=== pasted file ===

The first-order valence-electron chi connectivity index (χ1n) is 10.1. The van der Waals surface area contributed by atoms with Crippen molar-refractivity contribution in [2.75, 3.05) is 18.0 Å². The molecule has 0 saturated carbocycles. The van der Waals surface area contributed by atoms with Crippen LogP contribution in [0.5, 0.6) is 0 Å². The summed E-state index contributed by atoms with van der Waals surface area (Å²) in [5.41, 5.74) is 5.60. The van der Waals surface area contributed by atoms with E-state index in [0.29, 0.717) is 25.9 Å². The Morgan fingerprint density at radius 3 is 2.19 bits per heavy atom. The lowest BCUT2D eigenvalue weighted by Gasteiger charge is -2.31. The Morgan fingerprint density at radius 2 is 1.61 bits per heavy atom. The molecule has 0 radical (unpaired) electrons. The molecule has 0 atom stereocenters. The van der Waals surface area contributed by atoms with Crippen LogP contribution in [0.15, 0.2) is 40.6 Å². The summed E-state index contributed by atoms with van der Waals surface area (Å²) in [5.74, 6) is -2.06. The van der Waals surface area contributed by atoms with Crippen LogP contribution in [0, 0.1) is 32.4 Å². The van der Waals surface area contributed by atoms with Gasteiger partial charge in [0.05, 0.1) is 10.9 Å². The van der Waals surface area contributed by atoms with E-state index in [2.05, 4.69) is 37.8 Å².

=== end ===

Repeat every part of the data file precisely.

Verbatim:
The first-order valence-electron chi connectivity index (χ1n) is 10.1. The van der Waals surface area contributed by atoms with Crippen molar-refractivity contribution in [2.75, 3.05) is 18.0 Å². The molecule has 0 saturated carbocycles. The van der Waals surface area contributed by atoms with Crippen LogP contribution in [0.5, 0.6) is 0 Å². The summed E-state index contributed by atoms with van der Waals surface area (Å²) in [5.41, 5.74) is 5.60. The van der Waals surface area contributed by atoms with E-state index in [0.29, 0.717) is 25.9 Å². The Morgan fingerprint density at radius 3 is 2.19 bits per heavy atom. The lowest BCUT2D eigenvalue weighted by Gasteiger charge is -2.31. The Morgan fingerprint density at radius 2 is 1.61 bits per heavy atom. The molecule has 0 radical (unpaired) electrons. The molecule has 0 atom stereocenters. The van der Waals surface area contributed by atoms with Crippen LogP contribution in [0.15, 0.2) is 40.6 Å². The summed E-state index contributed by atoms with van der Waals surface area (Å²) in [5.74, 6) is -2.06. The van der Waals surface area contributed by atoms with Crippen LogP contribution in [0, 0.1) is 32.4 Å². The van der Waals surface area contributed by atoms with Gasteiger partial charge in [0.05, 0.1) is 10.9 Å². The van der Waals surface area contributed by atoms with E-state index in [2.05, 4.69) is 37.8 Å².